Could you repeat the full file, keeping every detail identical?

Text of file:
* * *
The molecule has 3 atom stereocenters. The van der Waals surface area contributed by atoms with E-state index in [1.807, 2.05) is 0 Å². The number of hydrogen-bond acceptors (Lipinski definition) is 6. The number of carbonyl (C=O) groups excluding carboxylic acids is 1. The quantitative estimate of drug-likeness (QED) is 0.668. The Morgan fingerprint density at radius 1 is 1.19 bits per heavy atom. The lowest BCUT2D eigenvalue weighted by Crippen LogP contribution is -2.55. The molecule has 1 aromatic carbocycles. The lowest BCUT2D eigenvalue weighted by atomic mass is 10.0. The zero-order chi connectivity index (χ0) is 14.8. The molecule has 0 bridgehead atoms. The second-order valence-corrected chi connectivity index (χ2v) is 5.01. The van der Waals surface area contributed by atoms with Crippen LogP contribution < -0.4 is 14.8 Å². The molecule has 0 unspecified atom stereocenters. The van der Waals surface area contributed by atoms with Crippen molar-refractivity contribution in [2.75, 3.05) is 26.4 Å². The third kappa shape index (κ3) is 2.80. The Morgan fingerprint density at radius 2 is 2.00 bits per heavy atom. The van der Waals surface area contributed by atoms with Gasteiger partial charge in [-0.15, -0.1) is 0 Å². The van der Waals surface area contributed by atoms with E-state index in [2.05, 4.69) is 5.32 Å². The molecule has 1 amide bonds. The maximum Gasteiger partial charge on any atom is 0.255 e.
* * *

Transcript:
The molecule has 3 atom stereocenters. The van der Waals surface area contributed by atoms with E-state index in [1.807, 2.05) is 0 Å². The number of hydrogen-bond acceptors (Lipinski definition) is 6. The number of carbonyl (C=O) groups excluding carboxylic acids is 1. The quantitative estimate of drug-likeness (QED) is 0.668. The Morgan fingerprint density at radius 1 is 1.19 bits per heavy atom. The lowest BCUT2D eigenvalue weighted by Crippen LogP contribution is -2.55. The molecule has 1 aromatic carbocycles. The lowest BCUT2D eigenvalue weighted by atomic mass is 10.0. The zero-order chi connectivity index (χ0) is 14.8. The molecule has 0 bridgehead atoms. The second-order valence-corrected chi connectivity index (χ2v) is 5.01. The van der Waals surface area contributed by atoms with Crippen LogP contribution < -0.4 is 14.8 Å². The molecule has 0 unspecified atom stereocenters. The van der Waals surface area contributed by atoms with Crippen molar-refractivity contribution in [2.75, 3.05) is 26.4 Å². The third kappa shape index (κ3) is 2.80. The Morgan fingerprint density at radius 2 is 2.00 bits per heavy atom. The van der Waals surface area contributed by atoms with Gasteiger partial charge in [-0.15, -0.1) is 0 Å². The van der Waals surface area contributed by atoms with E-state index in [2.05, 4.69) is 5.32 Å². The molecule has 1 amide bonds. The maximum Gasteiger partial charge on any atom is 0.255 e.